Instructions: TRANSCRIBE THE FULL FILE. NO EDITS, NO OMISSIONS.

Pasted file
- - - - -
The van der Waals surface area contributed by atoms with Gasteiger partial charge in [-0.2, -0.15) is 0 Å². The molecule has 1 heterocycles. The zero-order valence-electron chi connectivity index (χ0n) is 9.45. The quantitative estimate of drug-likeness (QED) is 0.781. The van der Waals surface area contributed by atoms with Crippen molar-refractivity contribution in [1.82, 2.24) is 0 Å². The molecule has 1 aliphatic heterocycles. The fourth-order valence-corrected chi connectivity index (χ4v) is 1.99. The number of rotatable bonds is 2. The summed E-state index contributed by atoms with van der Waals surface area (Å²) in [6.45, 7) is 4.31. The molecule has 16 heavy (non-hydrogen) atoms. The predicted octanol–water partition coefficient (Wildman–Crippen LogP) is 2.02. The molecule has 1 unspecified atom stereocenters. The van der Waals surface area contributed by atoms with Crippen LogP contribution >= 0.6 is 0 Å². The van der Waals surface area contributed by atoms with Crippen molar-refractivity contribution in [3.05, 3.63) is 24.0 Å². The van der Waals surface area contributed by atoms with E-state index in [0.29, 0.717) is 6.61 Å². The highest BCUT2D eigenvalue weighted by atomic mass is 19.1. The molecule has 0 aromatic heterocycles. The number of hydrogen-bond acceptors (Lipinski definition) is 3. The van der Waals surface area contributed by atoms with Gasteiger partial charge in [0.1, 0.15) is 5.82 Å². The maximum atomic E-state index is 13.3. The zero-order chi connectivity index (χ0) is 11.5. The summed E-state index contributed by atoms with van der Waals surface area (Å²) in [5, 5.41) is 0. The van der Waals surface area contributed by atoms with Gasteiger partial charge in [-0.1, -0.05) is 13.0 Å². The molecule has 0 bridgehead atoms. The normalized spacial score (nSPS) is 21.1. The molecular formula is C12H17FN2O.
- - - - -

The van der Waals surface area contributed by atoms with Gasteiger partial charge in [-0.2, -0.15) is 0 Å². The molecule has 1 heterocycles. The zero-order valence-electron chi connectivity index (χ0n) is 9.45. The quantitative estimate of drug-likeness (QED) is 0.781. The van der Waals surface area contributed by atoms with Crippen molar-refractivity contribution in [1.82, 2.24) is 0 Å². The molecule has 1 aliphatic heterocycles. The fourth-order valence-corrected chi connectivity index (χ4v) is 1.99. The number of rotatable bonds is 2. The summed E-state index contributed by atoms with van der Waals surface area (Å²) in [6.45, 7) is 4.31. The molecule has 16 heavy (non-hydrogen) atoms. The predicted octanol–water partition coefficient (Wildman–Crippen LogP) is 2.02. The molecule has 1 unspecified atom stereocenters. The van der Waals surface area contributed by atoms with Crippen LogP contribution >= 0.6 is 0 Å². The van der Waals surface area contributed by atoms with Crippen molar-refractivity contribution in [3.05, 3.63) is 24.0 Å². The van der Waals surface area contributed by atoms with E-state index in [0.29, 0.717) is 6.61 Å². The highest BCUT2D eigenvalue weighted by atomic mass is 19.1. The molecule has 0 aromatic heterocycles. The number of hydrogen-bond acceptors (Lipinski definition) is 3. The van der Waals surface area contributed by atoms with Gasteiger partial charge in [0.1, 0.15) is 5.82 Å². The maximum atomic E-state index is 13.3. The zero-order chi connectivity index (χ0) is 11.5. The summed E-state index contributed by atoms with van der Waals surface area (Å²) in [5, 5.41) is 0. The van der Waals surface area contributed by atoms with Gasteiger partial charge in [-0.1, -0.05) is 13.0 Å². The molecule has 0 bridgehead atoms. The normalized spacial score (nSPS) is 21.1. The molecular formula is C12H17FN2O.